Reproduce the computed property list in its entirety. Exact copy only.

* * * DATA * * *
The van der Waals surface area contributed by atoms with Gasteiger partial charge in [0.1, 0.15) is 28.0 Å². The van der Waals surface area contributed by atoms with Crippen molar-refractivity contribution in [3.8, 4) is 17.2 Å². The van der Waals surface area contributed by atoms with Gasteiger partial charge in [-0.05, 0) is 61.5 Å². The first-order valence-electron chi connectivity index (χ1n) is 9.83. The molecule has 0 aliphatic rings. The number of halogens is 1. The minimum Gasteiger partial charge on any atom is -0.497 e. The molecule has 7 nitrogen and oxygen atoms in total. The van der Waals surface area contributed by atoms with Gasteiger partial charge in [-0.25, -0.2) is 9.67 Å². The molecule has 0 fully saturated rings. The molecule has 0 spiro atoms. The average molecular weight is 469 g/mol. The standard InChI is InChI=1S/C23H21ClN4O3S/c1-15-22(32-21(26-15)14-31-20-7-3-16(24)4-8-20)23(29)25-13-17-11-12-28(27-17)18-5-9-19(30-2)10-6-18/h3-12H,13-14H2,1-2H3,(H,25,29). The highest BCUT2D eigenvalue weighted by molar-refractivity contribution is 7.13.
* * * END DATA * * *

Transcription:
The van der Waals surface area contributed by atoms with Gasteiger partial charge in [0.1, 0.15) is 28.0 Å². The van der Waals surface area contributed by atoms with Crippen molar-refractivity contribution in [3.8, 4) is 17.2 Å². The van der Waals surface area contributed by atoms with Gasteiger partial charge in [-0.05, 0) is 61.5 Å². The first-order valence-electron chi connectivity index (χ1n) is 9.83. The molecule has 0 aliphatic rings. The number of halogens is 1. The minimum Gasteiger partial charge on any atom is -0.497 e. The molecule has 7 nitrogen and oxygen atoms in total. The van der Waals surface area contributed by atoms with Gasteiger partial charge in [-0.25, -0.2) is 9.67 Å². The molecule has 0 fully saturated rings. The molecule has 0 spiro atoms. The average molecular weight is 469 g/mol. The standard InChI is InChI=1S/C23H21ClN4O3S/c1-15-22(32-21(26-15)14-31-20-7-3-16(24)4-8-20)23(29)25-13-17-11-12-28(27-17)18-5-9-19(30-2)10-6-18/h3-12H,13-14H2,1-2H3,(H,25,29). The highest BCUT2D eigenvalue weighted by molar-refractivity contribution is 7.13.